Wednesday, May 21, 2014

Bobette The Builder

I live in a 1 bedroom apartment, I have limited amount of storage, I don't like things (when in doubt, throw it out!) and I have a lot of hobbies. The consequence of this is that I try to make do with very little. It applies to everything from cooking with as few gadgets and appliances as possible, to using my kitchen table for sewing, baking, painting, jigsaw puzzling and, oh yes, eating.

A few months ago I decided to start growing a few potted herbs on my patio. The patio is shaded all day, with the exception of a 2 hour window in one of the corners. I wasn't allowed to put any pots on top of the patio walls (which I did at first until it landed me a notice from the leasing office), so I needed a plant stand or a work bench of sort. After lots and lots of research, I couldn't find any with the dimensions I wanted, at least not without spending hundreds of dollars. I thought to myself, "maybe I should build one".

I stopped researching for products and started researching for easy DIY-projects. To my dismay, amongst the plethora of DIY plant stand manuals out there, they all required power-tools and a decent amount of workspace, of which I have none. By this point, my mind was set on building a plant stand of my own so I decided to wing it. How difficult could it be?

After browsing my local Home Depot, for what felt like hours, I had developed a plan, picked my products and I was ready to get started. After a few days work, this is what I ended up with. A plant stand I'm proud to call my own:

If you would like to build your own or you're just curious how this came to be, please keep reading.

When starting this project I planned on using just a hammer and a folding saw as far as tools go. So when choosing lumber I had to consider what would be sturdy enough yet feasible to saw through. I also wanted to saw as little as possible and spend as little money as possible. I settled on three 2x3 from which I could get two 44" pieces (frame, long side), four 32" pieces (legs), three 14" pieces (support for the lattice) and later on in the process I discovered I needed an additional two 8" pieces (leg braces). For the lattice, I bought a 12 pack of grade stakes (9/16" x 2-3/8" x 23-1/2"), of which I used eight stakes. 

After all the pieces were cut, I assembled the frame and lattice with nails. As I moved on to attach the legs to the frame, I decided to save my neighbors from the excessive noise of hammering and went back to Home Depot and bought a couple of corner braces. After a couple of attempts at screwing nails directly into the wood with a screw driver, my hands were rubbed raw and I decided to pre-drill holes. I used the drill attachment to my screw driver and went at it.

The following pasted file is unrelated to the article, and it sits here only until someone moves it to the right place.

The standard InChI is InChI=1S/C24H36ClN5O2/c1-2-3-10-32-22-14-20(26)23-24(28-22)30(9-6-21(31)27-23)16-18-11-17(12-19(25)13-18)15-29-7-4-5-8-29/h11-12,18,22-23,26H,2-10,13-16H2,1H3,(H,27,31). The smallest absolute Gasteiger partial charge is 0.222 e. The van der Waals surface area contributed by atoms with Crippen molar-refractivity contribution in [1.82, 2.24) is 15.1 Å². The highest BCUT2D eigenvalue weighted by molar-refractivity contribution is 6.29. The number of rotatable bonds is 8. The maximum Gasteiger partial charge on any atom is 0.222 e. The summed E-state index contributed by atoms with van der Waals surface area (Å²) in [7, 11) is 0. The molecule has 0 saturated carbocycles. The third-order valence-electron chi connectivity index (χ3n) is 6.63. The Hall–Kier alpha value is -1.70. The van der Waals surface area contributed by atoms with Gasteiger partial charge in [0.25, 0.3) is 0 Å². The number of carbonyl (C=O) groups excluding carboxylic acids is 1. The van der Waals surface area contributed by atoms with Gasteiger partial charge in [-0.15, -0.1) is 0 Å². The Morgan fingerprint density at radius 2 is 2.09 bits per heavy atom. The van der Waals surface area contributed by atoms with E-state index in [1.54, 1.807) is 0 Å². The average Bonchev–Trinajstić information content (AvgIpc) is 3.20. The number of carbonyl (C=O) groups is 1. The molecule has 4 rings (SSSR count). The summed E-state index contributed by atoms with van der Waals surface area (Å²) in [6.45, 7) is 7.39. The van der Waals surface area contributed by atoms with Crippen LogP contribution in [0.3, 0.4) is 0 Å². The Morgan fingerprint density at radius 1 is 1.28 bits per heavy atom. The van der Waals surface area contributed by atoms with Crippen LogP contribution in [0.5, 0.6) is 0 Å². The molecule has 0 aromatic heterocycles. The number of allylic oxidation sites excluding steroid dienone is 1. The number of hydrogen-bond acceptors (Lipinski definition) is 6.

When the legs were attached I noticed how much sturdier the table would be if I attached braces between the legs on the short ends. Here is where the two 8" pieces came into play. I attached them a few inches of the ground with a couple of small corner braces. After all the pieces fell into place, the only thing left was painting. I wanted my bench to be bright yellow, so it took two cans of spray paint, with a drying in between.

All in all, this project took me a couple of days to complete. I allowed a full day of drying between the two coats of paint. Also, I had to rest my hands to avoid blisters and I had to give my back and legs regular breaks from all the awkward contortions. It's the price you pay for not using a single power tool and for using your floor as a work bench. But it can be done! However, if you have access to (or decide to buy) power tools, this plant stand can be put together in a couple of hours, tops! 

This was a fun project, it turned out exactly as I wanted it to and it ended up costing me about 80 dollars (the spray paint ate up more than half of the budget). I've had the plant stand on my patio for a couple of months now. It's been through pouring rain as well as scorching 95 degrees. It's still sturdy and it still looks great!

My "workshop"